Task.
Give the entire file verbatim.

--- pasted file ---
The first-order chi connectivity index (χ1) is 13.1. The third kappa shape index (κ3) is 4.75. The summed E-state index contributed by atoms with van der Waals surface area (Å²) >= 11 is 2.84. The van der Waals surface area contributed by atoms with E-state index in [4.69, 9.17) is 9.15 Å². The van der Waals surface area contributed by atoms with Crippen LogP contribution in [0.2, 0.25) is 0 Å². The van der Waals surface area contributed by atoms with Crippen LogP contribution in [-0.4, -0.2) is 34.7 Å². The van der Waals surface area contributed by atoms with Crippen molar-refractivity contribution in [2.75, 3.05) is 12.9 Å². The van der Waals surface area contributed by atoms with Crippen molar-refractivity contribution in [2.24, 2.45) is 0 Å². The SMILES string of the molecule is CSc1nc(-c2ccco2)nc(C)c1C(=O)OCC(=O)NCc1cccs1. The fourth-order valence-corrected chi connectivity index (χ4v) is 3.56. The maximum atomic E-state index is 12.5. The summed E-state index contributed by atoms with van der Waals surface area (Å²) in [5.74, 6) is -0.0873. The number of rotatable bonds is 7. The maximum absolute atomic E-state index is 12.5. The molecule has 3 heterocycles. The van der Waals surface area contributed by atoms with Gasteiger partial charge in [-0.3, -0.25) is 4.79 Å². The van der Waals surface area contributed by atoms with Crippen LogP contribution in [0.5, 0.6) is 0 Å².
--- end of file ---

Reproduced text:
The first-order chi connectivity index (χ1) is 13.1. The third kappa shape index (κ3) is 4.75. The summed E-state index contributed by atoms with van der Waals surface area (Å²) >= 11 is 2.84. The van der Waals surface area contributed by atoms with E-state index in [4.69, 9.17) is 9.15 Å². The van der Waals surface area contributed by atoms with Crippen LogP contribution in [0.2, 0.25) is 0 Å². The van der Waals surface area contributed by atoms with Crippen LogP contribution in [-0.4, -0.2) is 34.7 Å². The van der Waals surface area contributed by atoms with Crippen molar-refractivity contribution in [2.75, 3.05) is 12.9 Å². The van der Waals surface area contributed by atoms with Crippen molar-refractivity contribution in [2.24, 2.45) is 0 Å². The SMILES string of the molecule is CSc1nc(-c2ccco2)nc(C)c1C(=O)OCC(=O)NCc1cccs1. The fourth-order valence-corrected chi connectivity index (χ4v) is 3.56. The maximum atomic E-state index is 12.5. The summed E-state index contributed by atoms with van der Waals surface area (Å²) in [5.74, 6) is -0.0873. The number of rotatable bonds is 7. The maximum absolute atomic E-state index is 12.5. The molecule has 3 heterocycles. The van der Waals surface area contributed by atoms with Gasteiger partial charge in [-0.3, -0.25) is 4.79 Å². The van der Waals surface area contributed by atoms with Crippen LogP contribution in [0.5, 0.6) is 0 Å².